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The failure of German tanks in the west to inflict hugely disproportionate casualties on Sherman was due to a number of issues, mainly related to German doctrine which stressed immediate counter attacks against Allied penetrations. The Germans were predictable, and the allies always prepared for the counter attack. The Panther on the attack was not much more survivable than the SHerman due to its weak side armor. Invariably the defender seeks to attack the flanks of the enemy tanks, regardless of its type. For example most Sherman casualties were from side shots, and we know the Panther had pretty weak side armor so when roles were reversed the Panther came to grief as often as the Sherman.

If the Panther had remained on the defensive in the west it would have come out with a good kill ratio, but it was often committed to attacks and counter attacks where they came to grief like any other tank when attacking into a well prepared defense. Plus Allied doctrine was much better than people give it credit for.

It's also because kill ratios haven't really been investigated and the existing records make it frankly impossible to quantify. In the case of Normandy 2 ORS investigations showed that 50% of total losses and the single greatest killer of German AFV in Normandy was abandonment and or destruction by their own crews after the partial encirclement of German units.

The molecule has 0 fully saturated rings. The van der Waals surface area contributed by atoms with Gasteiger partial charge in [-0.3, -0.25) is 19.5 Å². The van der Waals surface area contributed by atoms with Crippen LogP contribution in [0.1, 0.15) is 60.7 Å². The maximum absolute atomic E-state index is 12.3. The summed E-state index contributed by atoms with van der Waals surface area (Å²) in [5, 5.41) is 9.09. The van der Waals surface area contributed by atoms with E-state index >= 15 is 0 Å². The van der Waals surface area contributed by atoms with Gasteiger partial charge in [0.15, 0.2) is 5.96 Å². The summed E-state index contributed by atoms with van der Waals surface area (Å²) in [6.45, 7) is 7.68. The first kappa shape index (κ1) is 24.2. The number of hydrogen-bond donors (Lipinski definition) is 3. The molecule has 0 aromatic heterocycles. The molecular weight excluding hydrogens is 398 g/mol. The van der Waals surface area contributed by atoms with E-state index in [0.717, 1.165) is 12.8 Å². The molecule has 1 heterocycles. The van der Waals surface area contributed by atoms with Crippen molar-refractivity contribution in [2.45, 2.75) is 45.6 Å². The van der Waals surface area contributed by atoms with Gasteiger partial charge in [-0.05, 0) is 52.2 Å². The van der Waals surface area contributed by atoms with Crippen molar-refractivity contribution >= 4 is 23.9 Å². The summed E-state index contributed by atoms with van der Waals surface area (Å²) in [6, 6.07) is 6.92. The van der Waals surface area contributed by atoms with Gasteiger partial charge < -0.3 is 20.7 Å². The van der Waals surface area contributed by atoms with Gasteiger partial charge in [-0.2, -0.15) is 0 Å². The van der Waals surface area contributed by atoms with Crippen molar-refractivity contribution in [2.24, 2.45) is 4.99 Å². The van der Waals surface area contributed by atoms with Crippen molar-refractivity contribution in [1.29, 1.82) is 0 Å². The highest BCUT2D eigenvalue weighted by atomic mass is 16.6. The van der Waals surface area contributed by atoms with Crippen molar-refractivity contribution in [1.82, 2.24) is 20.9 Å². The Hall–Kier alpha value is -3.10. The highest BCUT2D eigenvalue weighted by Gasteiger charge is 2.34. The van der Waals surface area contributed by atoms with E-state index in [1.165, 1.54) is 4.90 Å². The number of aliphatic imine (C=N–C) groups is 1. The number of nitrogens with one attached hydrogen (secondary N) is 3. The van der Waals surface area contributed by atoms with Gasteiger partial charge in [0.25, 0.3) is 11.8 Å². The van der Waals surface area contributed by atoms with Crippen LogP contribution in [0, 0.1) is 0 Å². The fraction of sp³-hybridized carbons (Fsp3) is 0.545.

Any actual kill ratio discussions needs a comprehensive examination on the nature of tank losses and deciding and agreeing what constitute a "combat kill."

There are hint's in Jentz's Panzertruppen books where iirc for the initial two months Panzer Div's reported the combat losses circa 120 panthers and circa 200 PIV's; This goes part way in proving the self evident logic that a heavier well protected tank is less likely to be "killed" than one with less armor. but even this is not a good basis as Panther's where generally held back and employed in formal attacks or deployed for counter attacks. Simply every discussion about kill ratios is going to be confunded by the information compared having different emphasis: Comparing total German tank losses after a successful encirclement versus allied daily/weekly/monthly combat losses is one of the purer expressions of apples and oranges.